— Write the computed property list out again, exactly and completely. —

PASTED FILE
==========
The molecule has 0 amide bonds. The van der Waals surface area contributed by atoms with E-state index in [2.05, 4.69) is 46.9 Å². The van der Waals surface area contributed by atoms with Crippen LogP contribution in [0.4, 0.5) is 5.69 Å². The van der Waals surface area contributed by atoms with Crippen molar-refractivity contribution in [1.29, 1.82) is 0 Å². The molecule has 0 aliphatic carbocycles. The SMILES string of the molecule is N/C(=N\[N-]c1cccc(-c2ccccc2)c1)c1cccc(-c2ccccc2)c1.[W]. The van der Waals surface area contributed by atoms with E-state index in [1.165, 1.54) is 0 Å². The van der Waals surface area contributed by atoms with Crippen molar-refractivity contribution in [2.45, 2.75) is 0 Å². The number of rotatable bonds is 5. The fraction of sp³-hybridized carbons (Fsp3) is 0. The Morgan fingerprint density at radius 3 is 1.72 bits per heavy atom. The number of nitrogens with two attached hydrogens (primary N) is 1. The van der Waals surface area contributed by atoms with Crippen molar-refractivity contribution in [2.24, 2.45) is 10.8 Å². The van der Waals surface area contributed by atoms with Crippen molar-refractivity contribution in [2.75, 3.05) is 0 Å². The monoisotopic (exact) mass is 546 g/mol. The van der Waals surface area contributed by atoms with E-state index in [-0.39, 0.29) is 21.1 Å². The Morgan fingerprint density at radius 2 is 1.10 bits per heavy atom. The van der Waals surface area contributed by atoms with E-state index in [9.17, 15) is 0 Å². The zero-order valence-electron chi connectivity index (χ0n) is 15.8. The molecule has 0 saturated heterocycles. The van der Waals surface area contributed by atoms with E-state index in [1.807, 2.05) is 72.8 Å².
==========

The molecule has 0 amide bonds. The van der Waals surface area contributed by atoms with E-state index in [2.05, 4.69) is 46.9 Å². The van der Waals surface area contributed by atoms with Crippen LogP contribution in [0.4, 0.5) is 5.69 Å². The van der Waals surface area contributed by atoms with Crippen molar-refractivity contribution in [1.29, 1.82) is 0 Å². The molecule has 0 aliphatic carbocycles. The SMILES string of the molecule is N/C(=N\[N-]c1cccc(-c2ccccc2)c1)c1cccc(-c2ccccc2)c1.[W]. The van der Waals surface area contributed by atoms with E-state index in [1.165, 1.54) is 0 Å². The van der Waals surface area contributed by atoms with Crippen molar-refractivity contribution in [2.45, 2.75) is 0 Å². The number of rotatable bonds is 5. The fraction of sp³-hybridized carbons (Fsp3) is 0. The Morgan fingerprint density at radius 3 is 1.72 bits per heavy atom. The number of nitrogens with two attached hydrogens (primary N) is 1. The van der Waals surface area contributed by atoms with Crippen molar-refractivity contribution in [2.24, 2.45) is 10.8 Å². The van der Waals surface area contributed by atoms with Crippen molar-refractivity contribution in [2.75, 3.05) is 0 Å². The monoisotopic (exact) mass is 546 g/mol. The van der Waals surface area contributed by atoms with E-state index in [-0.39, 0.29) is 21.1 Å². The Morgan fingerprint density at radius 2 is 1.10 bits per heavy atom. The van der Waals surface area contributed by atoms with E-state index in [9.17, 15) is 0 Å². The zero-order valence-electron chi connectivity index (χ0n) is 15.8. The molecule has 0 saturated heterocycles. The van der Waals surface area contributed by atoms with E-state index in [1.807, 2.05) is 72.8 Å².